I'm a people manager and an early mistake we made was to put a lot of emphasis on points, velocity, etc. Our engineers, realizing that points were important to management, were incentivized to maximize said points such that we quickly entered into debates over them. That energy is a complete waste to the product development process and should be reduced/eliminated.

I don't believe points are terribly useful in trying to derive schedules over the short run. After a half-dozen or more sprints with the same team(s)? Then yes, management can extrapolate assuming there is a well groomed backlog, which is itself easier said than done.

Do you want engineers arguing over points or getting stuff done? Your choice based on what you choose to emphasize.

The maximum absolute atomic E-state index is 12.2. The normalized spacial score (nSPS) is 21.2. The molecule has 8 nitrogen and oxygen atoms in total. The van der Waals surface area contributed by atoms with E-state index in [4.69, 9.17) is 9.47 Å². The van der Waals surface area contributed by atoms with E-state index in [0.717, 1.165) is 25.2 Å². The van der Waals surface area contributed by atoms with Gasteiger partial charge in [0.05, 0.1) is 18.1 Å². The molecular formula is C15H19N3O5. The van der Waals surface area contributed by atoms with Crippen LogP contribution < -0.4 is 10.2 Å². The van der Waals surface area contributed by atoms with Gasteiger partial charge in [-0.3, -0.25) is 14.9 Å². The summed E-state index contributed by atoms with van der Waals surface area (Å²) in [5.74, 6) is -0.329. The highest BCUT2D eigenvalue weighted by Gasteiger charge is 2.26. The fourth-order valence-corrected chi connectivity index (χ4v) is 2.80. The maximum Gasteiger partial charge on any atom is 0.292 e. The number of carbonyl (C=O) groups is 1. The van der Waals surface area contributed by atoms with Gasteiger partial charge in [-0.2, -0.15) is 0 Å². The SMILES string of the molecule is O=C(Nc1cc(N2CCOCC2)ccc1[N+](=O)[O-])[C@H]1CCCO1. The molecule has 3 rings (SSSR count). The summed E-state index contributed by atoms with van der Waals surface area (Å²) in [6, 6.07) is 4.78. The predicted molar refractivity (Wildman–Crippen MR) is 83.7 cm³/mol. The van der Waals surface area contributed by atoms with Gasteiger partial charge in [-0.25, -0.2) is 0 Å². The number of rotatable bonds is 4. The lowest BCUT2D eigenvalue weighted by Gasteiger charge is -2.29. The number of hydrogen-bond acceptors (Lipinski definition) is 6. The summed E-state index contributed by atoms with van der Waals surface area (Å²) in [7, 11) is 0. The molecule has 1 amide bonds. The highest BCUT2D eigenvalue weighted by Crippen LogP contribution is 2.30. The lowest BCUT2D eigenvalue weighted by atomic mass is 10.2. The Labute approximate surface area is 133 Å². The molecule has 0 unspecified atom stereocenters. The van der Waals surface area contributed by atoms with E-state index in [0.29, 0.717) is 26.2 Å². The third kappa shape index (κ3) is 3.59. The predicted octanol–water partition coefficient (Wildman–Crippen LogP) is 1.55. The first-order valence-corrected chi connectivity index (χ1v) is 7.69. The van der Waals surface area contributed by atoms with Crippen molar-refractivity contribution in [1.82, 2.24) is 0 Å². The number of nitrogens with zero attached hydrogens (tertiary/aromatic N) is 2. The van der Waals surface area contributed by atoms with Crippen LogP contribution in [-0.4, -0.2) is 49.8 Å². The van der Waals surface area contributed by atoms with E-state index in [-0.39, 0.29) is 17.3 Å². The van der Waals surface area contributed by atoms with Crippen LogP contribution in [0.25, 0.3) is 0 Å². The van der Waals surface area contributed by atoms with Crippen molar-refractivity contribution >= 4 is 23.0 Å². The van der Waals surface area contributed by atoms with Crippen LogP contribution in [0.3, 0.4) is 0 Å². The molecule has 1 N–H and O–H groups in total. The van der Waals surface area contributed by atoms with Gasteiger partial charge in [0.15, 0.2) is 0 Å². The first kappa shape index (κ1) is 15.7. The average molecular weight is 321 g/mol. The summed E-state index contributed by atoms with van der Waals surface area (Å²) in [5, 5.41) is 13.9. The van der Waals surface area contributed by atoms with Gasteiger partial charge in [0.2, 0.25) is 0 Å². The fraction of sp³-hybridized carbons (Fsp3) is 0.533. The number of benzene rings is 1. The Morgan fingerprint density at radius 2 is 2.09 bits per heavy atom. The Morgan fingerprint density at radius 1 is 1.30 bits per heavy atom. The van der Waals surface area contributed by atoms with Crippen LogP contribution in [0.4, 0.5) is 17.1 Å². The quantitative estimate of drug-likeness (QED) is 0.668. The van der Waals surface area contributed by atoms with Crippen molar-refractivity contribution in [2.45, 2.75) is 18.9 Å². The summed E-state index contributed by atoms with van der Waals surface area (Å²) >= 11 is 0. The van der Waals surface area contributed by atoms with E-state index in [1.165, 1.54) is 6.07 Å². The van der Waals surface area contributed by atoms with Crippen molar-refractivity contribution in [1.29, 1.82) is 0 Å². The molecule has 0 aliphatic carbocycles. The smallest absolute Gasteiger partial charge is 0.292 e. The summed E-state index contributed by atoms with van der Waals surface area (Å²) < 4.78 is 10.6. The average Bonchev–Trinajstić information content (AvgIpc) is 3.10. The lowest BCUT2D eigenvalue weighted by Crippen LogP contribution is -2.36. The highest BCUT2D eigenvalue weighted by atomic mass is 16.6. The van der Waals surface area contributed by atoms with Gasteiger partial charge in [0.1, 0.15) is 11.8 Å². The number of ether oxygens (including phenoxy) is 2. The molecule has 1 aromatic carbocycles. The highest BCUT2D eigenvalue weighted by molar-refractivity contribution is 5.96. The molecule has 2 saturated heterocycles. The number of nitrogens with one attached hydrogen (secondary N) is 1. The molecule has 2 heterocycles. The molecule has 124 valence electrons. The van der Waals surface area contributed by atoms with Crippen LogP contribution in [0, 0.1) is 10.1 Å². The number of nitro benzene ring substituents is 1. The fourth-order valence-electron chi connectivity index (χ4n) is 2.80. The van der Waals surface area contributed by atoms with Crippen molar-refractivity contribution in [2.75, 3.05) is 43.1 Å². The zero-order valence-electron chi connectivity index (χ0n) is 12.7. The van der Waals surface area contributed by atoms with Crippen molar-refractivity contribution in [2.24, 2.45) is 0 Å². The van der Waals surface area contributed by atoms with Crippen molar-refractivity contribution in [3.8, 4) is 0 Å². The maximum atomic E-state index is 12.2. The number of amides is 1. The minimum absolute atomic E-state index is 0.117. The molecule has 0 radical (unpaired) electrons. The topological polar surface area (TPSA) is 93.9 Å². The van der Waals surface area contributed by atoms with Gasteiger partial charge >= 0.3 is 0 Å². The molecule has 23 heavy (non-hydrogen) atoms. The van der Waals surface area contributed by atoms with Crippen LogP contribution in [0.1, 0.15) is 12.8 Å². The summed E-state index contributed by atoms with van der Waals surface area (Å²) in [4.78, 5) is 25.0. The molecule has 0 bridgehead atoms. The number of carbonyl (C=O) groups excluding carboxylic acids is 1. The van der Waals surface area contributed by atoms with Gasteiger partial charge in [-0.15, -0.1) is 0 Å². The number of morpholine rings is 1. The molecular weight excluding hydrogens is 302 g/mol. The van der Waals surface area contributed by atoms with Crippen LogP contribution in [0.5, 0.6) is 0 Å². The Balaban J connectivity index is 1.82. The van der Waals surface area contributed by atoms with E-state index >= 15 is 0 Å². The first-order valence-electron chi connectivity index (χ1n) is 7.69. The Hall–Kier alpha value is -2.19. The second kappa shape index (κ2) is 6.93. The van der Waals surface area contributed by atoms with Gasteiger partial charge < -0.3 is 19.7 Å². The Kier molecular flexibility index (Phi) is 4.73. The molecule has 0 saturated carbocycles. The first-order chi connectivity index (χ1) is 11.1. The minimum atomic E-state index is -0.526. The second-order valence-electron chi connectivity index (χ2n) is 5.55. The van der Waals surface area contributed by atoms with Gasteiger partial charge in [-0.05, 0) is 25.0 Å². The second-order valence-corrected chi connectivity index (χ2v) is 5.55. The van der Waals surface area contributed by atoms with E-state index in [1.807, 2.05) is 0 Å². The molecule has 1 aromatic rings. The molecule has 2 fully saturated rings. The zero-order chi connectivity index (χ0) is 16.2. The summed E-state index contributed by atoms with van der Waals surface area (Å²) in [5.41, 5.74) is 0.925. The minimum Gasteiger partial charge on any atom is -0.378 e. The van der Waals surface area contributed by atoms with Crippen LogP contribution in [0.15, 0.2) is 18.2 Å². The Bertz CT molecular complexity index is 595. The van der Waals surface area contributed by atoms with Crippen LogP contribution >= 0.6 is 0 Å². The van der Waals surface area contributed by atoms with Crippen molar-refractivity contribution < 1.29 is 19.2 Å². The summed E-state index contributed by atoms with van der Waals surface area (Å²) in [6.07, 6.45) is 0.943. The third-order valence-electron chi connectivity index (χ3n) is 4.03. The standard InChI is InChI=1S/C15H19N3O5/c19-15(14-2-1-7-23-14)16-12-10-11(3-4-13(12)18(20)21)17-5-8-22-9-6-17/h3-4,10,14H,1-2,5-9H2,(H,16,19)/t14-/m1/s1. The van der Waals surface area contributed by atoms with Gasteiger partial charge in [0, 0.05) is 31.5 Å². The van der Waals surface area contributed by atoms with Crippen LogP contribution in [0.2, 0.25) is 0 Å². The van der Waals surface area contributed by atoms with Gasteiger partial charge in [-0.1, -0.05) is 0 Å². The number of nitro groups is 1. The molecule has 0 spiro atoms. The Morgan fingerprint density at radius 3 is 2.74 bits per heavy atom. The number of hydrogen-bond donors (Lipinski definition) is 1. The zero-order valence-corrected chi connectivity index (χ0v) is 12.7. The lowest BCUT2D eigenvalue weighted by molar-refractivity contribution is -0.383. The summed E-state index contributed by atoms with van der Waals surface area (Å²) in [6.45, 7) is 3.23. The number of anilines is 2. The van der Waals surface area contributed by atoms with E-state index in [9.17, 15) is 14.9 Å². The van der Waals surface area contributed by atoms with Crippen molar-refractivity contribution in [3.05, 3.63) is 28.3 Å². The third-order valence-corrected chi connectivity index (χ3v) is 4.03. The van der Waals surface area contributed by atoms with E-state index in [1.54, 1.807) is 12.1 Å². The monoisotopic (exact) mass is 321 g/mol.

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Fibonacci is only a guideline. It is a graduated way to do rough estimates and to avoid arguing. It would be a shame to spend any significant time discussing (or arguing) if a story is actually 15 or 16 points. That is only a 6% difference. Likewise, if my team spends more than a minute or two discussing whether a story is a 3 or a 5, I will mark down 4 in the software.

Also, it is unlikely that your ability to accurately estimate spans more than an order of magnitude. If you are assigning a 1 to some stories, a 13 is really on the verge of being too large. I used to have a rule with my team that any story larger than 13 had to be broken up, but they eventually started doing that to the 13s also. We almost never have anything larger than an 8.

If your estimation meeting is long or contentious, you are getting too far into the details. Story points are fast and rough estimates, don't try to make them exact. My rule of thumb is that is should take 15 minutes per developer to estimate a two week sprint. An hour for a team of four. Don't spend more time on it than that.